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Discussion Starter #1
I've got a 5 sheets of duragilt left. I need to use it to put in nucs that I'm going to put my old Queens in when I requeen. I'm keeping the old queens until my new ones are accepted and laying. Some are not too strong but they would beat none. Do you'll think that they might draw out the duragilt using it like this. I'm piecing together what I have to build the nucs. The nucs will have the Queen, some brood, some nurse bees, some honey. I will use one frame of drawn out comb for her to lay in. The rest will be new foundation. There will only be one frame of duragilt per nuc. The other 2 will be new pierco wax coated foundation or rewaxed pierco. I really want to throw the duragilt away but it will keep me from buying more right now. I don't like the experience that I've had with the rest of the package that I originally bought. After about 10-14 days I will recombine the original frame in the hives that they came from. Then probably make some nucs from my stronger hives, maybe to over winter.
 

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It should be fine to use up. I to don't have high opinion on Durargilt. Maybe throw some 2:1 on it when you get it going, help them draw.

-drew
 

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Discussion Starter #3
I realize that I will have to feed them heavily. We do have dearth going on here right now. I may have to feed the hives that I requeen, for awhile, until the fall flow starts. I think I may try the dry sugar sprayed with water, on top of the frames as an experiment. Since is not that important that they make it. Should I move the plastic carboard nucs a couple of miles away? I really don't think so. because I don't care if the foragers return to the original hive.
 

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In my experience, when you have a strong hive and a good flow you get great frames using Duragilt. A weak hive (nuc) and weak flow (feeding) you probably won't.

Some of my best looking frames are Duragilt. I put a couple of boxes on a couple of strong swarms a month ago and now have great drawn frames. The problem with Duragilt is that you can't put it on early and you can't put it on after a flow. The bees remove the wax coating.

Maybe if you make the nucs strong enough it will work, but I would think putting them on strong hives would give you a better chance.
 

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I make nucs up in the same yard sometimes. When i do i make them up in the late afternoon / "before sun down" and reduce the entrance and put moss/grass in the entrance and they will make an effort to re-orientate the new box and entrance the next day.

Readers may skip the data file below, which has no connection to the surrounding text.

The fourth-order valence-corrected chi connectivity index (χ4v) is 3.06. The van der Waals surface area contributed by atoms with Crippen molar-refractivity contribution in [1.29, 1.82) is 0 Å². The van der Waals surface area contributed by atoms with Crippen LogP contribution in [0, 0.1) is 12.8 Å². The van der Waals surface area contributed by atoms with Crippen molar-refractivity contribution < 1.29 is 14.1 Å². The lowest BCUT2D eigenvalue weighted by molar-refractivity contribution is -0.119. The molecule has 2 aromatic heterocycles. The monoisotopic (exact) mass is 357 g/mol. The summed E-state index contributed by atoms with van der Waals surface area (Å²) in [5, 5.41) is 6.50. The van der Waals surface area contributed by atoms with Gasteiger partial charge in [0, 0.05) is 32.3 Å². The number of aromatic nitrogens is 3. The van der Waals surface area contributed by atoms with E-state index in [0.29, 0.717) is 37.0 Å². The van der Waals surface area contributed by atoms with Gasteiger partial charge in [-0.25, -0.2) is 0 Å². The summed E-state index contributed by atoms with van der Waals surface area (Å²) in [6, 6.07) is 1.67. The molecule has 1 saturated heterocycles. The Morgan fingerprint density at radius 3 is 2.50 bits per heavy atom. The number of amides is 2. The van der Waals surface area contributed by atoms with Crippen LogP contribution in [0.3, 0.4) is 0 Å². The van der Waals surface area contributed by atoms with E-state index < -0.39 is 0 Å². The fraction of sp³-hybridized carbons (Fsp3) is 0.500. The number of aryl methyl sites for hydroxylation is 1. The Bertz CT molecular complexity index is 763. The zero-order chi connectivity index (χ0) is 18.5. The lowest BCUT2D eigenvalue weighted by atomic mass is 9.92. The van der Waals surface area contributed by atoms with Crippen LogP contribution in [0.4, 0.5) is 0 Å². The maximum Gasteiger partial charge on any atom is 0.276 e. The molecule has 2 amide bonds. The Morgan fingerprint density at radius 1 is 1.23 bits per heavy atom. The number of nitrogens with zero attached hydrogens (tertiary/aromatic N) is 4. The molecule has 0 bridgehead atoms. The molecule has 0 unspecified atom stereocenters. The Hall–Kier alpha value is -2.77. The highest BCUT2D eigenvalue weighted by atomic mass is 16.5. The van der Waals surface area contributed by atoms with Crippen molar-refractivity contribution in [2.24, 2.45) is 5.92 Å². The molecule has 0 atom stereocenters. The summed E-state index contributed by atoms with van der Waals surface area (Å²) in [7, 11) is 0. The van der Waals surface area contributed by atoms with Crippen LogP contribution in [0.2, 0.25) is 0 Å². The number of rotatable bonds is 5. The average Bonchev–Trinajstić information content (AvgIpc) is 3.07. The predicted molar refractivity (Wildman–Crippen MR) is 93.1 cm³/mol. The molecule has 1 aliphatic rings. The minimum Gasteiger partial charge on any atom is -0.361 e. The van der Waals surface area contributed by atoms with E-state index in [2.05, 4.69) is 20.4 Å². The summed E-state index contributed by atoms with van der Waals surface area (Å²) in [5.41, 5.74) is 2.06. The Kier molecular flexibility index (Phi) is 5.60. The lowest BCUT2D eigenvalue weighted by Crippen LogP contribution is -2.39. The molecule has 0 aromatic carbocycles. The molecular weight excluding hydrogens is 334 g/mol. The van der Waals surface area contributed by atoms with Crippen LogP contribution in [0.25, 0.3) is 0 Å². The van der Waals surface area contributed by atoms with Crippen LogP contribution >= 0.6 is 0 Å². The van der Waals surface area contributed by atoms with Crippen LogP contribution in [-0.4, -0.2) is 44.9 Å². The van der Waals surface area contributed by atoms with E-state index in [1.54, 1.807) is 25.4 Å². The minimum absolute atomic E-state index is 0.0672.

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Discussion Starter #6
Just checked the nuc, now a hive with one deep mostly filled with honey and brood. (the new Russian queen is going gangbusters) The top deep is the one that wound up with the duragilt in it. There are 5 frames of duragilt, 2 frames of rewaxed white pierco, 3 new pierco. They are really going after and building on the rewaxed, they are starting on all of the new pierco. The duragilt had one small spot of burr comb attaching it to the frame below. They are not touching the rest of the duragilt. I will be going to Walter T. Kelley Co. for some more pierco as soon as I can. I will also pick up a block of wax to warm up and rub on the new waxed pierco. They will draw the pierco but like it heavily waxed. So why not give them what they want? Next spring when I go thru my hives to check them any duragilt that doesn't have a lot of brood or stores on it will be replaced. You can identify it immediately from the mess that has been built on it. No more:no:
 

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It amazes me that they still make and sell duragilt. It is awfull.

Johnny
 

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Discussion Starter #8
I know, I don't understand why anyone would use it. I wouldn't use it if they gave it to me. If that was all that was availible I would go foundationless.
 
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